Song R, Jelagat J, Dzombo D, et al. Efficacy of highly active antiretro- viral therapy in HIV-1-infected children in Kenya. Pediatrics. 2007;120:e856–61.
Wamalwa DC, Farquhar C, Obimbo EM, et al. Early response to highly active antiretroviral therapy in HIV-1-infected Kenyan children. J Acquir Immune Defic Syndr. 2007;45:311–7.
Violari A, Cotton MF, Gibb DM, et al. Early antiretroviral therapy and mortality among HIV-infected infants. N Engl J Med. 2008;359:2233–44.
Patel K, Hernan MA, Williams PL, et al. Long-term effectiveness of highly active antiretroviral therapy on the survival of children and adolescents with HIV infection: a 10-year follow-ups tudy. Clin Infect Dis. 2008;46:507–15.
Chiappini E, Galli L, Tovo PA, et al. Five-year follow-up of children with perinatal HIV-1 infection receiving early highly active antiretroviral therapy. BMC Infect Dis. 2009;9:140.
Dollfus C, Le Chenadec J, Faye A, et al. Long-term outcomes in adolescents perinatally infected with HIV-1 and followed up since birth in the French perinatal cohort (EPF/ANRSCO10). Clin Infect Dis. 2010;51:214–24.
Edmonds A, Yotebieng M, Lusiama J, et al. The effect of highly active antiretroviral therapy on the survival of HIV-infected children in a resource-deprived setting: a cohort study. PLoS Med. 2011;8:e1001044.
McConnell MS, Byers RH, Frederick T, et al. Trends in antiretroviral therapy use and survival rates for a large cohort of HIV-infected children and adolescents in the United States,1989-2001. J Acquir Immune Defic Syndr. 2005;38:488–94.
Williams PL, Van Dyke R, Eagle M, et al. Association of site-specific and participant-specific factors with retention of children in a long-term pediatric HIV cohort study. Am J Epidemiol. 2008;167:1375–86.
Braitstein P, Katshcke A, Shen C,etal. Retention of HIV-infected and HIV-exposed children in a comprehensive HIV clinical care programme in western Kenya. Tropical Med Int Health. 2010; 15:833–841.
Anaky MF, Duvignac J, Wemin L, et al. Scaling up antiretroviral therapy for HIV-infected children in Côted’Ivoire: determinants of survival and loss to programme. Bull World Health Organ. 2010;88:490–9.
Hassan AS, Sakwa EM, Nabwera HM, et al. Dynamics and constraints of early infant diagnosis of HIV infection in rural Kenya. AIDS Behav. 2012;16:5–12.
Barth RE, Tempelman HA, Moraba R, et al. Long-term outcome of an HIV-treatment programme in rural Africa: viral suppression despite early mortality. AIDS Res Treat. 2011;2011:ID434375.
Sutcliffe CG, Bolton-Moore C, van Dijk JH, et al. Secular trends in pediatric antiretroviral treatment programs in rural and urban Zambia: a retrospective cohort study. BMC Pediatr. 2010;10:54.
Davies MA, Keiser O, Technau K, et al. Outcomes of the south African National Antiretroviral Treatment Programme for children: the IeDEA southern Africa collaboration. S Afr Med J. 2009;99:730–7.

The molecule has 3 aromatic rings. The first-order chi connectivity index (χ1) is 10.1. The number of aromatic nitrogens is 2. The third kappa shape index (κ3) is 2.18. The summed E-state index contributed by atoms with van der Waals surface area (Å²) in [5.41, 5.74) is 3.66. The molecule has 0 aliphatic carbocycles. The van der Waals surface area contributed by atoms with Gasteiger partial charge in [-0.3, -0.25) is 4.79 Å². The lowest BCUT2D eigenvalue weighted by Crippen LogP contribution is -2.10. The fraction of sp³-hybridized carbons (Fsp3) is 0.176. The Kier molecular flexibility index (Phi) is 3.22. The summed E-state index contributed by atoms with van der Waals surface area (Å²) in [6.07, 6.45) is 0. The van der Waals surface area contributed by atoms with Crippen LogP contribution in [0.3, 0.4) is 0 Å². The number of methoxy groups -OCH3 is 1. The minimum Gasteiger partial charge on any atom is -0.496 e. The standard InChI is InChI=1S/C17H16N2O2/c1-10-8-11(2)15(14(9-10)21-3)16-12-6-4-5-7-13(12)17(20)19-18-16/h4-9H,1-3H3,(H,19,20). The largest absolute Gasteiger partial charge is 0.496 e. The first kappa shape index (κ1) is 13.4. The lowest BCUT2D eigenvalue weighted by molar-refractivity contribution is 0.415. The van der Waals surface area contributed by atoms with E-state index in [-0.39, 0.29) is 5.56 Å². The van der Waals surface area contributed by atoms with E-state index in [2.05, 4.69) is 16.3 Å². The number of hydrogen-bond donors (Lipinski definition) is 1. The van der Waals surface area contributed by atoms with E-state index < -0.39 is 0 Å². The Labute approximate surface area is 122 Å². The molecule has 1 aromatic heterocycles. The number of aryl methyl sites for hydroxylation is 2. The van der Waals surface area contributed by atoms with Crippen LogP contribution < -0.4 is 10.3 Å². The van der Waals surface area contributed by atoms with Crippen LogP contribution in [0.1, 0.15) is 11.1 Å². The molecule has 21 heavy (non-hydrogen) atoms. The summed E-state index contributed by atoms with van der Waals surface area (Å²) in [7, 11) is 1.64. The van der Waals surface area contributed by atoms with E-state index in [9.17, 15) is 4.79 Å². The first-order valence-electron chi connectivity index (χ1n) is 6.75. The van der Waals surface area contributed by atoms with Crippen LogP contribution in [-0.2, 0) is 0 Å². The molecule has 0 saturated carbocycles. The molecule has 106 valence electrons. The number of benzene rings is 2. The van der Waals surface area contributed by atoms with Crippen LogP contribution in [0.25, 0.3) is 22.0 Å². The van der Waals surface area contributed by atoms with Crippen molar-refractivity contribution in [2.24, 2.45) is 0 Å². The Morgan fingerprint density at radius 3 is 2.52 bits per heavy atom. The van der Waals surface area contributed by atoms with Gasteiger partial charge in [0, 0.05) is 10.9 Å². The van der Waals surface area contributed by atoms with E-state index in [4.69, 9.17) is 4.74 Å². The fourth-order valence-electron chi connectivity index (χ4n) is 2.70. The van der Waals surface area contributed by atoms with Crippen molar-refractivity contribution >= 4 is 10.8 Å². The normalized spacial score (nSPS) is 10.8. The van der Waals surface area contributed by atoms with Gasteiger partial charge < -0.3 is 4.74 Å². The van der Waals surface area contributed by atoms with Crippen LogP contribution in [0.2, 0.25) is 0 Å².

Mate KS, Bennett B, Mphatswe W, et al. Challenges for routine health system data management in a large public programme to prevent mother- to-child HIV transmission in South Africa. PLoS One. 2009;4:e 5483.
Kiragga AN, Castelnuovo B, Schaefer P, et al. Quality of data collection in a large HIV observational clinic database in sub-Saharan Africa: implica- tions for clinical research andauditofcare. J Int AIDS Soc. 2011;14:3.
Garrib A, Stoops N, MCKenzie A, et al. An evaluation of the district health information system in rural South Africa. S Afr Med J. 2008;98:549–52.
We wish to acknowledge the contribution of all health care providers at the Regional, District and Health care facility levels in generating and compilation of data at their respective levels of service delivery. We also wish to thank all staff from the Epidemiology Unit of the National AIDS Control Programme for the eventual compilation and analysis of data at national level.
Funding came from The Ministry of Health, Community Development, Gender, Elderly and Children (MCDGC) through National AIDS Control Programme (NACP) with further support from Centres for Disease Control (CDC) and World Health Organization (WHO).
Availability of data and materials
All the raw data supporting the findings can be requested from Dr. Somi G, Head of the Epidemiology Unit of the National AIDS Control Programme (NACP).
Ethics approval and consent to participate
This data is originating from routine services of health facilities that are providing HIV care and treatment services in Tanzania using the National Guidelines for HIV Care and Treatment, in which ethical issues are strongly advocated. The Ministry of Health, Community Development, Gender, Elderly and Children (MoHCDGEC) through the National AIDS Control Programme (NACP) coordinate these facilities and provided ethical approval to analyse the data.
Consent for publication
The authors declare that they have no competing interests.
Springer Nature remains neutral with regard to jurisdictional claims in published maps and institutional affiliations.